Valencell’s primary argument against the combination of Asada and Hicks and the combination of Goodman and Hicks relies on a passage in Asada explaining differences between reflective-type photoplethysmographs (PPGs), in which an emitter and detector are placed on the same side of, e.g., a subject’s finger, and transmittal-type PPGs where the emitter and detector are placed on opposite sides of the finger. J.A. 866. Specifically, Asada discloses that, because of the relative locations of the emitter and detector, reflective PPGs are susceptible to short circuit paths through which light can travel directly from the emitter to the detector, but transmittal-type PPGs do not suffer from this issue. Id.
As Valencell theorizes, reflective PPGs benefit from a lens that focuses light in a specific direction to and from the body, thus avoiding the short-circuit problem. In Valencell’s view, transmittal-type PPGs are not faced with the same short-circuit issue and thus can pursue other tradeoffs such as improving robustness at the expense of unfocused light. J.A. 866 (explaining that the transmittal PPG “design allows us to use devices having a weak polarity, which is, in general, more robust against disturbances”). Valencell appears to argue that one would therefore always opt to improve robustness in transmittal-type PPGs by omitting a lens. But we agree with the Board’s finding that a generalized statement discussing tradeoffs in design does not rise to the level of discouraging the combination of Asada and Hicks, particularly when Asada and Hicks each discloses a transmittal PPG and Hicks explicitly provides a transmittal PPG that includes a lens. J.A. 28–29; J.A. 870 (disclosing “a transmittal PPG ring sensor, Prototype B”); Hicks at col. 8, ll. 3–8 (disclosing LEDs and photodetector “disposed on an opposing surface of the finger”); id. at col. 13, ll. 39–47 (disclosing a lens structure used in conjunction with a clear substrate “to properly direct/focus the light emitted/received by the emitters/detector”); Medichem, S.A. v. Rolabo, S.L., 437 F.3d 1157, 1165 (Fed. Cir. 2006) (explaining that “a given course of action often has simultaneous advantages and disadvantages, and this does not necessarily obviate motivation to combine”).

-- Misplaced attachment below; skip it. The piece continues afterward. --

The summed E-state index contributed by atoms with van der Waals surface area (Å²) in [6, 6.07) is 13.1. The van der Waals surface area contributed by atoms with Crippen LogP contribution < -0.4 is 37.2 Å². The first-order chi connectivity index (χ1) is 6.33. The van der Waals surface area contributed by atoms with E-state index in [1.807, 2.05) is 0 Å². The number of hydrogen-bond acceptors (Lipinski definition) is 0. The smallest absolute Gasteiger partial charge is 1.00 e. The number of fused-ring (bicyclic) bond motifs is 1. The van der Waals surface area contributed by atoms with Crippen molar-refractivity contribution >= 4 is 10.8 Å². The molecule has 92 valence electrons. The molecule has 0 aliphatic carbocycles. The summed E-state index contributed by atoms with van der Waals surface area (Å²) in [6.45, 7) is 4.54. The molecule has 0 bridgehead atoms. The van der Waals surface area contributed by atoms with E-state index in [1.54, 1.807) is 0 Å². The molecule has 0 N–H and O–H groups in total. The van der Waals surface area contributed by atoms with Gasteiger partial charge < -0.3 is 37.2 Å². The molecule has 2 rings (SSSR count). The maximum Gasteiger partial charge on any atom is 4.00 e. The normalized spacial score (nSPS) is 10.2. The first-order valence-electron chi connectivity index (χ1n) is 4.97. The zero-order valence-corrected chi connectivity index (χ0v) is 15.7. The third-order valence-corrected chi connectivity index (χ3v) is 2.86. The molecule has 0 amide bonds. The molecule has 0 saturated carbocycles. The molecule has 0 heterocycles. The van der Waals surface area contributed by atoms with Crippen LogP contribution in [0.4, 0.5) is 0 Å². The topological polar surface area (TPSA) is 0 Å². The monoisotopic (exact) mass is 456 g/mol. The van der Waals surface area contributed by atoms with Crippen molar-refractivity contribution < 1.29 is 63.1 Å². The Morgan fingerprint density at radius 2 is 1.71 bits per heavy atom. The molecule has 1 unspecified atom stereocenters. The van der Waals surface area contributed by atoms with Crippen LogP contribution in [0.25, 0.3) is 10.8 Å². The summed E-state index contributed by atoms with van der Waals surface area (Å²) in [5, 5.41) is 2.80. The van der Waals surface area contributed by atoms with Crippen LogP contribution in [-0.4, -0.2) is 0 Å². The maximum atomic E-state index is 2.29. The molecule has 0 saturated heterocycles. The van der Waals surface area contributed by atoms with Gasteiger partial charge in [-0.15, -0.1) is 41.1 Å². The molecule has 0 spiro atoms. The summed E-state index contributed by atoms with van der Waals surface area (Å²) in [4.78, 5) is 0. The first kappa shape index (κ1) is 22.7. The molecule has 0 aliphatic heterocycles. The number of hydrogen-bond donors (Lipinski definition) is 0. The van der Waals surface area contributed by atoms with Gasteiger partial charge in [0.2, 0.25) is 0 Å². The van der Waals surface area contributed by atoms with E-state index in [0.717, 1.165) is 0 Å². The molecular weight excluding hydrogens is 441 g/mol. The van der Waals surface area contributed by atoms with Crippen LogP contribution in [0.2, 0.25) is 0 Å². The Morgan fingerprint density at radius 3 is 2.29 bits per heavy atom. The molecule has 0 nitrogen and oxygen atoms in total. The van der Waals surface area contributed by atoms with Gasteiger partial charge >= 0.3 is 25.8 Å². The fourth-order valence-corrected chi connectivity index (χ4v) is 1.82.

We have considered Valencell’s remaining arguments relating to the combination of Asada and Hicks but do not find them persuasive. The Board’s findings as to motivation to combine Asada and Hicks are supported by substantial evidence. For similar reasons, the Board’s conclusions with regards to the combination of Goodman, which is like-wise directed to a transmittal PPG, see Goodman at col. 9, ll. 60–64 (describing how light “transilluminates” the finger as shown in Fig. 4), with Hicks are also supported by substantial evidence.
D. Valencell’s Contingent Motion to Amend
During the inter partes proceedings of the ’269 patent, the Board denied Valencell’s motion to amend the ’269 claims because the Board found that Valencell’s substitute claims were unpatentable as obvious. We review the Board’s denial of a contingent motion to amend under 5 U.S.C. § 706. Microsoft Corp. v. Proxyconn, Inc., 789 F.3d 1292, 1306 (Fed. Cir. 2015), overruled on other grounds by Aqua Prods., Inc. v. Proxyconn, Inc., 872 F.3d 1290 (Fed. Cir. 2017) (en banc). We set aside the Board’s action only if it is “arbitrary, capricious, an abuse of discretion, or otherwise not in accordance with law.” 5 U.S.C. § 706(2)(A).
Valencell argues that the Board erred in finding that one of skill would be motivated to combine Asada with Gupta.2 Specifically, Valencell alleges that the Board did not consider Valencell’s argument that Asada teaches away from using Gupta’s MEMS devices. Valencell’s argument misunderstands the Board’s proposed combination of Asada and Gupta. The Board did not consider adding Gupta’s MEMS accelerometer to Asada’s sensor. Rather, the Board relied on Gupta’s signal processing techniques to improve Asada’s sensor. J.A. 117–18 (“Gupta’s teachings of detection of patient falls and multiplexing of signals as features would have provided a rationale for combination with Asada’s teachings ․ there is no suggestion of a bodily incorporation of Gupta’s specific accelerometer as part of the basis for the rationale.”). Thus, Valencell’s argument against the use of Gupta’s MEMS device lacks merit.3
We have considered Valencell’s remaining arguments and find them unpersuasive. For the reasons stated above, we affirm the Board’s conclusion that the challenged claims of the ’269 and ’830 patents are unpatentable, as well as the Board’s denial of Valencell’s contingent motion to amend.
1. H. Harry Asada, Mobile Monitoring with Wearable Photoplethysmographic Biosensors, Ieee Engineering In Medicine And Biology Magazine, May–June 2003, at 28.
2. G. Sen Gupta, Design of a Low-cost Physiological Parameter Measurement and Monitoring Device, IMTC 2007 – Instrumentation And Measurement Technology Conference, May 1–3, 2007.
3. We therefore need not reach the Board’s conclusions as to written description and indefiniteness issues regarding the substitute claims.
Chen, Circuit Judge.